When the San Diego Chargers announced last week they were moving to Los Angeles, it marked the end of the road for Qualcomm Stadium, at least as a major league venue. One former Tiger who has a wealth of memories stored up there is Alan Trammell. And not just because it was the site of Games One and Two of the 1984 World Series.
Trammell was born in Garden Grove, California, outside Los Angeles, but he grew up in San Diego. As a ten-year-old, he was appointed by his teacher to watch Game Seven of the 1968 World Series in the back of the classroom and report regularly to the class. The following year, Trammell rejoiced when San Diego got a major league team of its own.
Trammell went to countless Padres games, not always as a paying customer. He and his friends would arrive at the stadium early enough that no one was taking tickets yet, and either find an unlocked gate or slither under a locked one, according to Todd Masters’ recent book Trammell: Detroit’s Iconic Shortstop. Then they’d kill hours in the empty stadium waiting for the game to start. Trammell kept an outdated ticket stub in his pocket to flash to anyone who hassled him. Later he entered the stadium more legitimately, working as a vendor at Chargers games.
Trammell played basketball and baseball at San Diego’s Kearny High School, where he was scouted by the Tigers, who drafted him in the second round of the amateur draft in 1976. He graduated from high school and reported to rookie ball the following week. He was only 18 years old and was very much a fuzzy-faced teenager.
In 1984, the Tigers looked to be headed for a World Series rematch with the Chicago Cubs, their fifth such meeting since 1907. The Cubs had the NL’s best record and took a 2-0 lead in the best-of-5 NLCS. When the ball went through Leon Durham’s legs and the Cubs collapsed, it seemed like a malfunction of fate. Instead of a World Series date with history, the Tigers would face a team that didn’t even exist the last time they won it all.
But to Alan Trammell, it felt just right. The bland, multipurpose Jack Murphy Stadium had exactly zero of the history and charm of Wrigley Field, but childhood is enough to consecrate a stadium as sacred. And now Trammell, no longer fuzzy faced and a seven-year veteran, would play the World Series in two home parks. Instead of sleeping at the Tigers’ hotel in San Diego, he made the 10-minute drive home from the stadium to stay with his wife and boys.
Properly pledging his loyalty, Trammell nonetheless allowed to a reporter before the World Series started, “We want very badly to win, but if the Tigers can’t win the World Series there’s no other team I’d rather see do it than the Padres.” His comments appeared under the seemingly traitorous headline, “Tigers’ Trammell a Fan of Padres.”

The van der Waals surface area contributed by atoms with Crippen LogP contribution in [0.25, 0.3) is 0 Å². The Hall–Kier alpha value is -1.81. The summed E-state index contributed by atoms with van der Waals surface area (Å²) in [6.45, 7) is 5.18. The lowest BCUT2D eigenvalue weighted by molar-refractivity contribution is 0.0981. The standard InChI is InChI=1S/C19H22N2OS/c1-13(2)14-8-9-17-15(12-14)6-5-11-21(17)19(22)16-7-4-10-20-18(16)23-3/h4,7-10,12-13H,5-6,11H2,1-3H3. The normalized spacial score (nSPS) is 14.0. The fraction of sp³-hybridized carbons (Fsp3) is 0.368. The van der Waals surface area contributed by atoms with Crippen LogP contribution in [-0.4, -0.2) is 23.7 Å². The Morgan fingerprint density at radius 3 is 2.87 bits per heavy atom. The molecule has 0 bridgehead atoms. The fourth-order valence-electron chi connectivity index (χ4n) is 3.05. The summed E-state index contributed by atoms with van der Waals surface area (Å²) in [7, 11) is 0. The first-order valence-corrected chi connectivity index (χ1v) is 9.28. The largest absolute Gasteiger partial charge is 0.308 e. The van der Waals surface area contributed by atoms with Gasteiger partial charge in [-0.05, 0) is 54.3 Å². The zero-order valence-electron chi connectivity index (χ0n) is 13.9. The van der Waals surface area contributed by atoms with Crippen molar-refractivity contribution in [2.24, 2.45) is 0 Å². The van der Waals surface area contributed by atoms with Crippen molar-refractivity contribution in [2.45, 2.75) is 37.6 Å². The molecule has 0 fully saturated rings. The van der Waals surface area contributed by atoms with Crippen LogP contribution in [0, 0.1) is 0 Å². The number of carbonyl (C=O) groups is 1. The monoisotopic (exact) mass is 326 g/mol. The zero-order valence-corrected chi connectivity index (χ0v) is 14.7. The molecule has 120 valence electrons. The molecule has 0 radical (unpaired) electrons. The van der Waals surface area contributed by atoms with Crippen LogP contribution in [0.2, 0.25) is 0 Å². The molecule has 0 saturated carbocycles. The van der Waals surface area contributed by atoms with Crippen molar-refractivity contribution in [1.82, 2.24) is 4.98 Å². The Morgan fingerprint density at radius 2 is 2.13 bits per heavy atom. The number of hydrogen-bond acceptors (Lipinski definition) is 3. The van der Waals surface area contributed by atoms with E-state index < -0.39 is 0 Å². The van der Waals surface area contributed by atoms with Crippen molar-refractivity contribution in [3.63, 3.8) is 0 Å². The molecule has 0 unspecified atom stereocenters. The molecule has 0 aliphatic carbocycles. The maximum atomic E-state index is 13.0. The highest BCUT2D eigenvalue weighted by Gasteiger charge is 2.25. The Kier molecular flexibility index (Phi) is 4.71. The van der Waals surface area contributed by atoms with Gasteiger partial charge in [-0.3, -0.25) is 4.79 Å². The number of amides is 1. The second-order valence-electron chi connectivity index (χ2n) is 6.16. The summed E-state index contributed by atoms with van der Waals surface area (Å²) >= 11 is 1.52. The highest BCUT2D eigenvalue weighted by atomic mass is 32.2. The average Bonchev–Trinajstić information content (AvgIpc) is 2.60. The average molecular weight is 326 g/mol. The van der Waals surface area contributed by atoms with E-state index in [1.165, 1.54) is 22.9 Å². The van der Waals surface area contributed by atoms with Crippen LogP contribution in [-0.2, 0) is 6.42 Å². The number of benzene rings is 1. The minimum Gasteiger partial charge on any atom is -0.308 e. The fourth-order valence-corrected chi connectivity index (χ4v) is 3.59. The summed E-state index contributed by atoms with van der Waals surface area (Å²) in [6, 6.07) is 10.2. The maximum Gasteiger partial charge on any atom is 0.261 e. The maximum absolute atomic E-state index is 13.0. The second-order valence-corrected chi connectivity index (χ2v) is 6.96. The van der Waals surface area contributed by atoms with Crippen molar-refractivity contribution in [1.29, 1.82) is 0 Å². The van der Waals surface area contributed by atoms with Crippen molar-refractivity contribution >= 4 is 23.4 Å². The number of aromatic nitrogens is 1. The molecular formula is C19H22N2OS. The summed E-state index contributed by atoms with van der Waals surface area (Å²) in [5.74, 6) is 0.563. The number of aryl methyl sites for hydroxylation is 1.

At the time of the ’84 Series, the Padres had an up-and-comer in right field named Tony Gwynn, who would one day win seven batting titles. In the Series, Trammell was able to see Gwynn up close for the first and only time.
Trammell’s debut at Jack Murphy Stadium came almost immediately. Lou Whitaker led off Game 1 with a double that bounced off the warning track. After working the count full and fouling off several pitches, Trammell singled to left to score Whitaker. Two batters in, the Tigers had a 1-0 lead. It set the tone for a series in which the Tigers would score nine first-inning runs and Padres starters would average just over two innings each.
Trammell’s greatest Series heroics came in Detroit, where he drove in all four Tigers runs in their 4-2 win in Game Four on a pair of two-run homers (scoring longtime keystone mate Whitaker each time). Trammell finished 9-for-20 for the series with those two home runs and six RBIs, and was named World Series MVP.
In 1984, home field advantage in the World Series still alternated between the American and National Leagues, and it was the NL’s turn. The 2-3-2 format put the middle three games at Tiger Stadium. After Game Four gave them a 3-1 series lead, the Tigers wanted to finish it off in front of the home crowd. Thanks in large part to Kirk Gibson’s three-run blast off Goose Gossage in Game Five, they did.
Nobody wanted to go back to San Diego. But after the decisive Game Five and the Tigers’ championship parade, that’s just what Alan Trammell did.